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Pre-orders are now being taken for the 2024 Handmade Watercolor pigments sourced from rocks foraged here at Wild Ozark in Madison county, Arkansas. Each year I’ll make several sets of watercolor pigments from Ozark sources. Once these are gone, it may be next year before I make more.
Each pan is 26mm and removable. The tins are re-usable. Send me an email to choose which colors you’d like after placing your order. I’ll email you using the addy provided if I don’t see an email from you by the next day, so make sure the address you include is correct and if a phone number, that it can receive text messages. No future spam. This is the only reason I’ll use these contact points unless you also sign up for my newsletter, and that arrives by email that you provide.
The ingredients in this paint:
Earth pigments are generally considered to be the most durable and permanent of pigments. These are all made from sand stones found locally here in Madison county, Arkansas. The colors of our pigments are from various combinations of iron and manganese oxides. Whenever I use a source such as shale, it is always a washed pigment because washing removes any sulfur compounds that can cause odor and color changes.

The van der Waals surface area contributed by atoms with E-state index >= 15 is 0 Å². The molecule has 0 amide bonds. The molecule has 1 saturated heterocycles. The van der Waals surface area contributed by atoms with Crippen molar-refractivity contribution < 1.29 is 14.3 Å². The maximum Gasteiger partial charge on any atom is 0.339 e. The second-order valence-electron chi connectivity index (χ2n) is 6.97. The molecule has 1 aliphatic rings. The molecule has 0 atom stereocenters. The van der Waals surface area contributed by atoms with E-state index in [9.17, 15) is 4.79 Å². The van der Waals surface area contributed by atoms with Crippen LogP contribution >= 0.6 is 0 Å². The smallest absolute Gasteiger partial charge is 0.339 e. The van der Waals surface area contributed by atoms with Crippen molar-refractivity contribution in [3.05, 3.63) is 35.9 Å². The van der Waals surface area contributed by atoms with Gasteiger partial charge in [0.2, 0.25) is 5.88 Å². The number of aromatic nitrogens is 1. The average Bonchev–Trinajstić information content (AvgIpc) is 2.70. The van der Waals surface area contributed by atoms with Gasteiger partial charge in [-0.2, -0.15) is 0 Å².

Russet, red, yellow, and black sandstones were used to make 4 of the colors. The paints are slightly textured. ‘Heavies’ indicates a washed pigment that has been ground twice – once before washing, and once after washing. Lites indicate a washed pigment.
This is a gray to dark gray from washed creek shale. It is smooth textured.
A Note about Color Reproducibility & Transparency
All of my colors are made from natural foraged rocks, clay, or other resources. While I may be able to come close to reproducing the color later, it’s very unlikely I’ll get an exact match. There’s enough pigment in each of these pans to paint several paintings in the style I produce. A little bit does seem to go a long ways. But if you want to make sure you’ll have more of the exact same shade, inquire to see if there is more from this same batch. It may not be in the same form, but should at least be the same color.
Watercolor paints made from earth pigments are not as transparent as those you might be used to. All of them are more similar to gouache than not. The ones I’ve labeled ‘gouache’ are more opaque than the pigments alone. The ones labeled ‘thin’ are more transparent.
Examples of Paintings Using This Paint
You can see the paintings I’ve made using these paints (not this identical set, but with paints made from the same sorts of rocks) at www.madisonwoods.art if you’d like to get an idea of how they look.
|6 × 4 × 1 in
2-colors, 4-colors, 6-colors